I'm glad you're posting about your struggles with this quit Linda because I sometimes think people take their quits for granted especially the ones who had easy quits so figure if this one doesn't stick they'll just quit again. 

As far as struggling, maybe it'll help to go back and read your posts from the beginning of your first quit. It may remind you that how you're feeling is normal and how you dealt with it back then. 

@jillar Yes,I hope this will help someone else!! I thought my last quit was the last.

Have to stay on guard all the time. I will say each time it did get harder!

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4 hours ago, Linda said:

@jillar Yes,I hope this will help someone else!! I thought my last quit was the last.

Have to stay on guard all the time. I will say each time it did get harder!

 

Agreed need to be on guard at all time, today doing some stuff in the garage and all the sudden, I felt the strongest urge to light up!!!!! I was like what the **** finally I managed to break free and come to my senses but it was pretty intense. 

 

Hang in there my friend, we are all behind you!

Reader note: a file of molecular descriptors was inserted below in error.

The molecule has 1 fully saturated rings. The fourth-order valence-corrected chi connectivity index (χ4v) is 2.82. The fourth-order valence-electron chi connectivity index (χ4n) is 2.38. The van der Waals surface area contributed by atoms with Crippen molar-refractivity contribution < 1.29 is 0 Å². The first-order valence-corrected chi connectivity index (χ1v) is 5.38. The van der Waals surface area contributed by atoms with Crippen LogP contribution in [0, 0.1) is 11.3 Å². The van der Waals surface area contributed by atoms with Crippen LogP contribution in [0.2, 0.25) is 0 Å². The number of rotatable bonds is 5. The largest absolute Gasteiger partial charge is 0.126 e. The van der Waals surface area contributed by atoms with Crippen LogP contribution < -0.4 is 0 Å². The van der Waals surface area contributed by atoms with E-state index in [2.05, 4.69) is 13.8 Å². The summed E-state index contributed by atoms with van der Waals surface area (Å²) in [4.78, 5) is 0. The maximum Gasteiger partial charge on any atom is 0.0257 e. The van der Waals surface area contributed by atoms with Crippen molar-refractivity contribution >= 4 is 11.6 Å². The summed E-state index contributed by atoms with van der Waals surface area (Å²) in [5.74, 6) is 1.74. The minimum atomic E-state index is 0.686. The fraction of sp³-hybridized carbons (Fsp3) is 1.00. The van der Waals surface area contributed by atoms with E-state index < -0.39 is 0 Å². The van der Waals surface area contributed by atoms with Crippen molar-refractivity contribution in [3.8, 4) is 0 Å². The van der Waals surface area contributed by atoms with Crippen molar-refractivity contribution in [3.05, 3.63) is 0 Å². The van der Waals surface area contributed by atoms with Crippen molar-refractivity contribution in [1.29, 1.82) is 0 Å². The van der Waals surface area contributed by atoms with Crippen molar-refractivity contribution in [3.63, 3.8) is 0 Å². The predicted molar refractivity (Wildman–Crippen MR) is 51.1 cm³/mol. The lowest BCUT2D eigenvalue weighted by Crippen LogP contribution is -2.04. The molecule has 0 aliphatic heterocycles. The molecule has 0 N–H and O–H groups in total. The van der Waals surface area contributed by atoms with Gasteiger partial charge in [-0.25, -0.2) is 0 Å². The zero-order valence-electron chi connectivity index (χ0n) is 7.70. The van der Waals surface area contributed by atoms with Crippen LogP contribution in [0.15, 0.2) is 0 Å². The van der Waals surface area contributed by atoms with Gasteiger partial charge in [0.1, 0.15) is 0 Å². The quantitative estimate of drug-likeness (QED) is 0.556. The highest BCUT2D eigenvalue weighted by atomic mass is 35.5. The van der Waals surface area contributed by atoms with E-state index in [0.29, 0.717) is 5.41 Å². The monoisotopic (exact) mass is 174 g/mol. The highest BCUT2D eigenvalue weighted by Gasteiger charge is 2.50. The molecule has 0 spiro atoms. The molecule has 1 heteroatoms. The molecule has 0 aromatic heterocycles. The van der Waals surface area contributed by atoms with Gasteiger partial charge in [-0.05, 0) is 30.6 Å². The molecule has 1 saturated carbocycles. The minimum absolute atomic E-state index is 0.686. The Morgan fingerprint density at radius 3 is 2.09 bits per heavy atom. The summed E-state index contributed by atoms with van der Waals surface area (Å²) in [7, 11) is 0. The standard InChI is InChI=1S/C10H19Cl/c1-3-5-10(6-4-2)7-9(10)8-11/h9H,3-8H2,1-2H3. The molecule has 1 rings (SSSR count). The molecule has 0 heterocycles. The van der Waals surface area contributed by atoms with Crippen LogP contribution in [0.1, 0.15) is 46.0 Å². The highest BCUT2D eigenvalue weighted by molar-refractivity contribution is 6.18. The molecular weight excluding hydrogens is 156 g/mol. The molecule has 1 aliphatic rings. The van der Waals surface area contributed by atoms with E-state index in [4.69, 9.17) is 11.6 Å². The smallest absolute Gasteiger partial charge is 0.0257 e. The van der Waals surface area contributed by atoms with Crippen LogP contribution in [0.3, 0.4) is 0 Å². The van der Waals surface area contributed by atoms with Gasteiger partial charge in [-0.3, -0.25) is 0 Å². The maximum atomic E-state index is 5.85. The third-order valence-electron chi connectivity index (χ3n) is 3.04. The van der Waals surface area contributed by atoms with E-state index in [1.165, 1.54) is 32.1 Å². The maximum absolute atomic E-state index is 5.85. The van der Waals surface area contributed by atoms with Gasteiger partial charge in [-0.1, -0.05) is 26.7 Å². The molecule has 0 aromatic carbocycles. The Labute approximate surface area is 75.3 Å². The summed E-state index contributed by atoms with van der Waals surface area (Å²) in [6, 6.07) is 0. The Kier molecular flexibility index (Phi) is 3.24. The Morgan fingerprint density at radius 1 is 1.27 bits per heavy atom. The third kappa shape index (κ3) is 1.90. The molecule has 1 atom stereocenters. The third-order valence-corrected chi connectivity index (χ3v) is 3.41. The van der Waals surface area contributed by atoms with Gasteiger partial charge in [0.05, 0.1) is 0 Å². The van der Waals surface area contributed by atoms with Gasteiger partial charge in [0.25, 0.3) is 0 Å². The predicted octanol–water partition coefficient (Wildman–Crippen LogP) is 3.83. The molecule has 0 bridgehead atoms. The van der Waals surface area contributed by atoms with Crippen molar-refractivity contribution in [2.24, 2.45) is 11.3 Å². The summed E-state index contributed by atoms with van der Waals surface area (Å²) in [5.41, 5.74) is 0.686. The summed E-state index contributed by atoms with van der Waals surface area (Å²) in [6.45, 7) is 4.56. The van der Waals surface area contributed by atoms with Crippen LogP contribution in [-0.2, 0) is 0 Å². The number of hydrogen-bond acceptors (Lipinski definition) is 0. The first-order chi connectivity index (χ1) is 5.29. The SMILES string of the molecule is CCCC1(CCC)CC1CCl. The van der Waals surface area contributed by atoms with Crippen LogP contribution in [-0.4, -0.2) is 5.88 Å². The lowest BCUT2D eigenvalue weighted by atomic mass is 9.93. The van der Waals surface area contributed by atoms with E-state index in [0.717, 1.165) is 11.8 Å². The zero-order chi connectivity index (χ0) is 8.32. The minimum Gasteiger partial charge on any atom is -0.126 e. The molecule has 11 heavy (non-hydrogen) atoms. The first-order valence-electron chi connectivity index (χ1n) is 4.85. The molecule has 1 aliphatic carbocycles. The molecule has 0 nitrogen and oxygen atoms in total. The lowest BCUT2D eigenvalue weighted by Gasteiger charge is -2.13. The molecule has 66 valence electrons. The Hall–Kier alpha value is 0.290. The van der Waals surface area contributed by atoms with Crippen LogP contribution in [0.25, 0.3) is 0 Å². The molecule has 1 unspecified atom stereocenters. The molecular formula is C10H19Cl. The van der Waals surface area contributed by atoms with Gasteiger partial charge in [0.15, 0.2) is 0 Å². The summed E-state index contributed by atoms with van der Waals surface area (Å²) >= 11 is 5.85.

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Hi Linda, how are you doing now?  

 

I was a serial quitter/relapser, but never quit digging to find the deepest "why should I quit" that I could. For me, it was the spread of Covid across Asia. I knew it was coming here and I felt certain that, if I got it, I'd die because of compromised lungs.  The week following my quit (February something) Covid was discovered in the States about 15 miles north of me, in a retirement home in Kirkland, WA. (It was here sooner; it just hadn't been found until then.)

 

With a good enough reason, initial crash and burns don't matter. We don't give up.  And then we win.

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  • 4 weeks later...